Taxes, Broadly Speaking
Ever since the Republicans canonized Ronald Reagan, they've been in thrall to the myth of "trickle-down economics," the theory that tax cuts to the wealthy will result in an explosion of new middle class jobs and higher wages. This happens, allegedly, as the benevolent rich guys reinvest in and grow their many enterprises, thus creating new opportunities for employment.
This idea was popularized among Republicans during St. Reagan's reign, 1981-89, a period of time during which I was not nearly as conscientious about following the vagaries of politics as I am now. Nevertheless, I was suspicious. There was something too glib, yet scripted, about the man, something about his moniker "the great communicator" that didn't ring true, something "actorish" about his performance. And when he justified the plight of migrant farm workers by saying they knew what they were getting into when they "chose" that line of work--well, how tone deaf can a person be? "Chose" that line of work? And how many choices did they have? If they had any, how often would "migrant farm worker" land on the top of the heap?
Enough of that. The point is that in spite of decades of evidence to the contrary, the GOP remains in a state of pathological denial. Here we go again with the trickle-down approach. Their belief that this works is based on something called--appropriately enough--the Laffer Curve, developed by someone named Arthur Laffer. What those trickle-downers fail to acknowledge, however, is that Laffer said this effect works best when the tax rate in question goes from close to 100 percent down to somewhere in the middle. Our top tax rate is far below the middle (actually, 39.6%) at the moment. Reducing it will likely do nothing but increase the wealth gap and the national debt.
I would assume that by the time one gets elected to the Congress, one has at least a modicum of understanding of the relationship between income and outgo in a healthy, self-sustaining system. Instead, these folks remind me of a conversation I overheard between my husband and our then 7-year-old son. Like a good father, Hal was explaining how, if Kenny saved some of his allowance every week, he would soon have enough to buy that expensive toy he wanted. Ken listened patiently for as long as he could stand it, then said, "But Dad, all I want to do with money is spend it!"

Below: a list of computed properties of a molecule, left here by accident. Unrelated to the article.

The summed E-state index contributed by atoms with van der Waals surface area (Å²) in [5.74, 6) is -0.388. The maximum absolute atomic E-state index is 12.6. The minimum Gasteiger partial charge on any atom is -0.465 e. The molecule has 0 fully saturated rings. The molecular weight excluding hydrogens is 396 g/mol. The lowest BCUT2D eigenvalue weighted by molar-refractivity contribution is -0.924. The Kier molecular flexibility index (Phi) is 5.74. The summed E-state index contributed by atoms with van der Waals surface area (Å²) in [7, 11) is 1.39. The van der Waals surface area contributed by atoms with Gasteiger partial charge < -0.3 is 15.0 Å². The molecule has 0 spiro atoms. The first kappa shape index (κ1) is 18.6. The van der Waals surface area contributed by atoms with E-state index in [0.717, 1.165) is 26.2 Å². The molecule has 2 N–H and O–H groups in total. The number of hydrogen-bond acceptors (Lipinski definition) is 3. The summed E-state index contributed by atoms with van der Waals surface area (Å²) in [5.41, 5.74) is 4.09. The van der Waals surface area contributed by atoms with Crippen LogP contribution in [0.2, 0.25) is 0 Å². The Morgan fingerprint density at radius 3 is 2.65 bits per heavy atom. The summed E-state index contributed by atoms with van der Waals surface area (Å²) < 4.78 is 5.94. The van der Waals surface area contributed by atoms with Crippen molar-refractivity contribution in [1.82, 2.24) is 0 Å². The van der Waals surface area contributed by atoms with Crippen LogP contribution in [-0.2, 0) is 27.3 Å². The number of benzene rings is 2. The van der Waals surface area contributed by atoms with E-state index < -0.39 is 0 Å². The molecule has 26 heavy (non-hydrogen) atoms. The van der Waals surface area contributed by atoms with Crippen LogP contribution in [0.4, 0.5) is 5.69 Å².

Since then, that young man has matured and sounds much less like a Republican. The Republicans, I'll grant you, may not have quite his overweening focus on spending, but they do like give-aways to their major donors (it ensures more money will flow into campaign coffers), and they don't worry about adding to our already mountainous debt as long as they can pass the whole thing on to future generations. And they'll save all they can by chipping away at those pesky programs that benefit all of us, including those who need help the most--irritating items like education, health care, school lunches, environmental protection, medical research, and infrastructure.
Granted, it's probably unfair now to paint all Republicans with the same brush, fractured as they have become. However, their long insistence on a monolithic, lock-step organization led, I believe, to the rise of the extreme right and had much to do with the logjam we find ourselves in today. It's time to inject reason and empathy and a profound comprehension of options and consequences into our political process. Our current president, the Deplorable-in-Chief, is incapable of all of that. Congress must step up to the plate.
One more thing: I'm sure you've heard that a Republican tax plan will benefit small businesses. Get on the internet sometime and try to find a clear, succinct statement of what constitutes a small business in government speak. There isn't one. Suffice it to say it seems to have more to do with type of ownership than with actual size of the business. We usually think of a small business as a family-run, often mom-and-pop kind of operation. Au contraire, mes amis. While some may be exactly that, others may have hundreds of employees and millions of dollars in assets. Just sayin'. Be wary.
November 17, 2017